The video below shows a group of Whirligig Beetles that I filmed swimming on the water’s surface at Hoover Mudflats. They are called “whirligig” beetles because of the way they whirl around in circles when disturbed as seen near the end of this short video.
When I first saw these, I had no idea what I was looking at. Since then I’ve learned quite a bit about them, and they are fascinating little critters. Below is a photo one in profile showing off a number of the way these insects are adapted for aquatic life.
Whirligig beetles are so adapted to aquatic life that they can’t walk on land due to their rear “flippers”. However they can fly if they think a fish is about to eat them, or if they need to find a new home because their watery habitat is drying up. They prefer to spend their time swimming around on the surface of the water. Nonetheless they can dive underwater, and prior to doing so they can create what I think of as a “butt bubble” — a bubble of air that’s attached to their abdomen that acts as their scuba tank.
They essentially have a pair of eyes on each side of their heads. Well, it’s more properly described as two, divided compound eyes, but it certainly looks to the viewer as though this little insect has four eyes. While swimming around on the surface of the water, there are two eyes above the water and two eyes below the water. Their antennae are tiny little things sitting between the upper and lower portion of the compound eye. When swimming on the water’s surface, the antennae rest on the surface and actually let’s them do a sort of bat-like echo location. Using their unusual antennae they have a good mental model of what’s happening on the water’s surface and where things are located on the surface.
Among the things on the surface are their adult companions. In the event of insects, I don’t know what you’d call their group. A pack? A crowd? A swarm? Anyway they are social critters and hang out together. Scientists who have studied their group behavior report back that it is surprisingly complex. A beetle’s location in the group depends on a lot of factors. Two such factors are gender and degree of individual hunger. Beetles on the outside of the group have the least competition for food from their fellow beetles, but they are the most likely to be preyed upon by other creatures. The male beetles tend to be much more likely to engage in the high risk-taking, high reward outer positions. And the hungrier they are the more likely they are to be on the rim. However the YouTube video linked to in References below describes other factors that determine a beetles position in his group.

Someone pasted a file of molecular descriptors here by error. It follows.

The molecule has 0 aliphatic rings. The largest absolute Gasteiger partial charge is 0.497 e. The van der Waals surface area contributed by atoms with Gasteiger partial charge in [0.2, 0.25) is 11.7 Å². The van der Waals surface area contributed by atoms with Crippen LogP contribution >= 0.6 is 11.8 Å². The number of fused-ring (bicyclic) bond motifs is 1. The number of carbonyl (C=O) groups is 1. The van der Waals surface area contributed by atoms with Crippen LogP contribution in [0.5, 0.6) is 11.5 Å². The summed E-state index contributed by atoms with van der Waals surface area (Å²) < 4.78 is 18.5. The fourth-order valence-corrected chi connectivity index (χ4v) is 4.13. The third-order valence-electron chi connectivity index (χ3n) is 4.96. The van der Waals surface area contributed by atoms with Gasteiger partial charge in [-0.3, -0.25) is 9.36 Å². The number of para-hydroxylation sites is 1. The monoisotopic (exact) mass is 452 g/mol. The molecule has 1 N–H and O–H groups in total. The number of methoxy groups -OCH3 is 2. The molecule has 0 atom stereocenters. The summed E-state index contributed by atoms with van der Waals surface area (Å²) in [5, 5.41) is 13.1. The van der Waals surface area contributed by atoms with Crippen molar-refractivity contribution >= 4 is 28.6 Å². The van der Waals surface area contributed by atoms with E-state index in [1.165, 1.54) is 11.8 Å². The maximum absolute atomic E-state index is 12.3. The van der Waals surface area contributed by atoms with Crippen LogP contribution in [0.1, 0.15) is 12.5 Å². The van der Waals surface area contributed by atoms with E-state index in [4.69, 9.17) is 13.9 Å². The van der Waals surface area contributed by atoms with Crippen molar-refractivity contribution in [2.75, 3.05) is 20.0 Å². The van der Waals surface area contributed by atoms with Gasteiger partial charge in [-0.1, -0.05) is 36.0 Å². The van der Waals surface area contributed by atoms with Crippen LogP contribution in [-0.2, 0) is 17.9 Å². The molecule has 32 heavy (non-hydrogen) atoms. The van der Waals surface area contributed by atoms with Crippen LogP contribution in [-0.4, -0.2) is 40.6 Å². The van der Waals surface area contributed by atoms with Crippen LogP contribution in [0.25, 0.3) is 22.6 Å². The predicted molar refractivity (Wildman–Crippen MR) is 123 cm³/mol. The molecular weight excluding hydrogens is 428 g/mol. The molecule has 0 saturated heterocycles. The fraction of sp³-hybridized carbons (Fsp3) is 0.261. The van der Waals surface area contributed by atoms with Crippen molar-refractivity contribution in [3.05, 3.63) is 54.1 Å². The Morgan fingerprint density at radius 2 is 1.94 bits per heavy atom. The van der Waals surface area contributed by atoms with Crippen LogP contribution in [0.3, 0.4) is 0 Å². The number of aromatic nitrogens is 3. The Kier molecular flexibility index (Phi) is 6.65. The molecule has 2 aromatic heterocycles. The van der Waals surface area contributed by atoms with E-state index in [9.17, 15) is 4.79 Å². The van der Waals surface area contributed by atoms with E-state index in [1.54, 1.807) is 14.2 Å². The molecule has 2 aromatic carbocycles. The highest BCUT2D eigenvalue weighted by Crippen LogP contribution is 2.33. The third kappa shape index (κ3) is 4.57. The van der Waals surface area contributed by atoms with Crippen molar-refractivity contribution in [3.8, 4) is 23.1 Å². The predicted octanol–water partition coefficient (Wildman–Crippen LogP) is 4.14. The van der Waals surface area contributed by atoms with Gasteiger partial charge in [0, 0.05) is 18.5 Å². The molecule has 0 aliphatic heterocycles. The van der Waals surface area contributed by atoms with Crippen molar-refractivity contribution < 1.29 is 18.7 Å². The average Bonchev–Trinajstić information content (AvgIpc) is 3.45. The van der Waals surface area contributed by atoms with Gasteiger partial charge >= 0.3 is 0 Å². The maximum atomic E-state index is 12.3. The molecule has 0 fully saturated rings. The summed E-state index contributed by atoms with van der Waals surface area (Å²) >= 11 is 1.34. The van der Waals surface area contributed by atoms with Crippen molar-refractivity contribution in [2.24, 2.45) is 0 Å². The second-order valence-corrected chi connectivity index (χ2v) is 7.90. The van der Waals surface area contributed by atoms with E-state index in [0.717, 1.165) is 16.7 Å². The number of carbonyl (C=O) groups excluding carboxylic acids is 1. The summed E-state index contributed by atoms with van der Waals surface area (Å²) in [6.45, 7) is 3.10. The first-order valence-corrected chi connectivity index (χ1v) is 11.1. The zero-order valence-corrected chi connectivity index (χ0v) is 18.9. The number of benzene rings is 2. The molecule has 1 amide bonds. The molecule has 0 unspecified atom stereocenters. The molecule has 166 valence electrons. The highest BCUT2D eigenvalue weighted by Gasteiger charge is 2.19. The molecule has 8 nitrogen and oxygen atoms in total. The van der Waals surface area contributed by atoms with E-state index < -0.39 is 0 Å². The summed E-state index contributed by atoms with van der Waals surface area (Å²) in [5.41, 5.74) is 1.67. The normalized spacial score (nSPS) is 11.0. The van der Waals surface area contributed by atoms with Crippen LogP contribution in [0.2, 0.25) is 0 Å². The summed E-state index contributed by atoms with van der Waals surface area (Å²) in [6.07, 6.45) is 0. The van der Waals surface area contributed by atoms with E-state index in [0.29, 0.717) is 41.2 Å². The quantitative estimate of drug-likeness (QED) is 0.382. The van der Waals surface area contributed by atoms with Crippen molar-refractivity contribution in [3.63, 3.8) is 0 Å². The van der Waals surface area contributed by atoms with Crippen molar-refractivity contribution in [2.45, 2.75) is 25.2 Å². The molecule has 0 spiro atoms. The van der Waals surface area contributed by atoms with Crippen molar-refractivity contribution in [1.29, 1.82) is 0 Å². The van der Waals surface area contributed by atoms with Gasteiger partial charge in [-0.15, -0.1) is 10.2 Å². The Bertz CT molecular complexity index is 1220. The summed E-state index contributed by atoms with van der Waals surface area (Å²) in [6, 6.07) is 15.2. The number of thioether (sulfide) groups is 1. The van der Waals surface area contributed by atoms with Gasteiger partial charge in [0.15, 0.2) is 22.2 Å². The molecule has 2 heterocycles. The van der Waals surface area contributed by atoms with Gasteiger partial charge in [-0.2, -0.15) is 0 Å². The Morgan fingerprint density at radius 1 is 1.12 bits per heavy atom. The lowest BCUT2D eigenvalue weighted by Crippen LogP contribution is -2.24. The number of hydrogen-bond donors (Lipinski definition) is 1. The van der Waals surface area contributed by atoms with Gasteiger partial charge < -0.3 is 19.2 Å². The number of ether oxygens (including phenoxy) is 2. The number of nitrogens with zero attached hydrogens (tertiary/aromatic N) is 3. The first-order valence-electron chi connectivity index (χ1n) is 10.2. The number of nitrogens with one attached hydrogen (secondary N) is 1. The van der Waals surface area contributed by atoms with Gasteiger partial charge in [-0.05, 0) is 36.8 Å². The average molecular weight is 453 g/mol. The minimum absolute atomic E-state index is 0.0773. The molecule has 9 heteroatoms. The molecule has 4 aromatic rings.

Although the explosion of motion in the video above was too fast for me to confirm this, despite living with many other beetles scientists say that when engaged in their seemingly chaotic whirling behavior, their amazing echo-locating antennae prevent them from running into one another. It is believed that the whirling behavior arose to confuse predators.
It sounds like the larval form of this beetles (which has gills and lives underwater) feeds as a predator, while the adult beetles tend to lead a more scavenging-like existence. But the adults will also engage in predation. For instance when a non-aquatic insect accidentally hits the water’s surface, its struggles will attract the aquatic Whirligig beetles who will finish it off.
I was surprised at how fast the little things can move. Apparently their little flipper legs can do 50 to 60 strokes per second when agitated.
When I filmed this I was on a boardwalk some distance above the beetles which looked like swimming watermelon seeds to me. Their bodies are black, but they are covered with a slippery coating that can give their blackness a shiny look. Apparently they are so slippery that it is very hard to hold onto one if you catch it. This would present a difficulty for the male when mating, except he has of course developed an adaptation of his own for such an important activity. His front, grasping legs have suction cups so the object of his affection doesn’t slip from his loving embrace.
Birds, fish and crayfish consider Whirligig Beetles to be tasty morsels.
- Whirligig beetle, published at Wikipedia
- Whirligig beetles , a video published by Backyard Bugs at YouTube
- Gyrinidae side view; this is where I obtained the profile image of the insect shown above prior to labeling it. It was published by D. McCabe and Erin Hayes Pontius at Wikimedia.org under a Creative Commons License.